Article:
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Boomi World 2024 - have things changed for 'women in tech'? Some leadership lessons learned along the way

Sarah Aryanpur Profile picture for user saryanpur May 14, 2024
More than 30 years on from my first 'women in tech' article, things have improved, but a lot of themes remain depressingly similar...

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(Image by Free-Photos from Pixabay )

Let's start on a positive note  - the number of women working in the IT industry has certainly increased in the last 25 years. Back then it was not unusual for technology companies to be almost completely male dominated, especially at senior management, and board level. (See Madeline Bennett's excellent ongoing What I'd say to me back then... series profiling women in tech for plenty of war stories.)

But now organizations are finding recruiting staff more difficult, and increasingly need to retain as many of their skilled staff as possible, and this includes women. Yet still many women are paid less for the same job roles, constantly feel like they aren’t good enough, and don't get enough support and flexibility when returning to work, or taking maternity leave. As well as retaining skilled staff, some technology companies continue to struggle to attract and retain highly skilled women, and women are still having to work harder to achieve results.

At the Boomi World 2024 conference five women in senior IT roles in their companies discussed how things have changed, and offered advice about what needs to happen now.

It's striking that none of the Women in Tech panel had planned a career in IT, but having fallen into the technology arena in one way or another had thrived in the environment.  For example, Shari Lava, Research Director and Analyst at IDC studied drama, but did a programming course as a backup to acting and found she absolutely loved it. Alison Biggan, Chief Marketing Officer at Boomi originally studied political science, and worked for the PGA Tour, and “ sort of fell into IT”,  whilst Nicki Brock, Senior Director of Enterprise Applications, Kore Wireless accidentally tried IT and found that she loved technology.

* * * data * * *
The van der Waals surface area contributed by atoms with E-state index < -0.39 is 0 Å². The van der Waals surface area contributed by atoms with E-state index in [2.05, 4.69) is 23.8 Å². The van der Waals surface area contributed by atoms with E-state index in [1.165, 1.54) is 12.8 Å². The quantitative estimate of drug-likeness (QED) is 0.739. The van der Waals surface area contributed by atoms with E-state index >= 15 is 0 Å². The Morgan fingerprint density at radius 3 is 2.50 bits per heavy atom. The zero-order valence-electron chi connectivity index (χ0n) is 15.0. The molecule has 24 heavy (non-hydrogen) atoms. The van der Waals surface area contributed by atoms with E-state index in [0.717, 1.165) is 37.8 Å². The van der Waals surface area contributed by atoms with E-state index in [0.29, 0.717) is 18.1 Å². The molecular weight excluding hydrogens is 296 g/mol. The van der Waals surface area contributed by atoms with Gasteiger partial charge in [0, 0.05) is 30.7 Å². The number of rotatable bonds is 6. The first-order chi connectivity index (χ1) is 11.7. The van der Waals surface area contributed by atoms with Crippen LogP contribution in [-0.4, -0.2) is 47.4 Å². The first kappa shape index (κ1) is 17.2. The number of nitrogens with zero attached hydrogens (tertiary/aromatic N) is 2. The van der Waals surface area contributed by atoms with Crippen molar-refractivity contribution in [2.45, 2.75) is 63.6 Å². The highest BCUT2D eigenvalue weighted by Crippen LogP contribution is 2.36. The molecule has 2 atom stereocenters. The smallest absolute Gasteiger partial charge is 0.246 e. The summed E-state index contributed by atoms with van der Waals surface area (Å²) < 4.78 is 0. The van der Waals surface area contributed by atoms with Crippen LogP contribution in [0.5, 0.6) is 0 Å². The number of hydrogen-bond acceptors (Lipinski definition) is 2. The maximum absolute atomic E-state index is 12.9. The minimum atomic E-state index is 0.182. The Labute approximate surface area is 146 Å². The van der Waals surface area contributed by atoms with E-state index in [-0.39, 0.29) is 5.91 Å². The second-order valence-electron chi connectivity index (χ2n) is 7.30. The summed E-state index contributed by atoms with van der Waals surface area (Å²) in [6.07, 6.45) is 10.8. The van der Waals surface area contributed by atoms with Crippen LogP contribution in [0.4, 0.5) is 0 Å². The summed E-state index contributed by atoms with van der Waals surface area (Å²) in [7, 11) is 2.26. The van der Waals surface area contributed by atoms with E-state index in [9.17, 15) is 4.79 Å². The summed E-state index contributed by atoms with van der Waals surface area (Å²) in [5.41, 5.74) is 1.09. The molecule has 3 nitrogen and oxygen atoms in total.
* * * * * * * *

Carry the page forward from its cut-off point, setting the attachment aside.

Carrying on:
But having found themselves in a fast paced, innovative and relatively new industry they discovered that gender bias in leadership positions and salaries was as prevalent as in other older industries. Brock recalled: 

The data is there. I work for an organization that is 80% male and  85% of the executive is male. There is gender bias in the promotion stakes, so we have to keep talking about promotions. Ask what you have to do to get promoted when you have been overlooked. Keep bringing it up and use your voice to get more women into leadership positions.   

Karen Dosanjh, Chief Marketing Officer, OSI Digital said she discovered her promotion opportunities stopped when people found out she was pregnant:

 Suddenly people were asking me when I was leaving. It’s the ‘Motherhood Penalty’. Companies need to keep skilled women in the workplace, otherwise it is a huge loss of talent that they can't really afford. Young mothers need flexible options otherwise you lose that talent. And we have to always ask for options. When I had my children 23 years ago the promotions stopped. Returning is hard, but now I have caught up with everyone else and excelled.

All of the women on the panel agreed that it is critical to use data and statistics to back up gender bias arguments. Kate Stables, Head of Technology at Fever-Tree, said she used figures from salary surveys to show how her pay was lower and her boss fixed it straight away: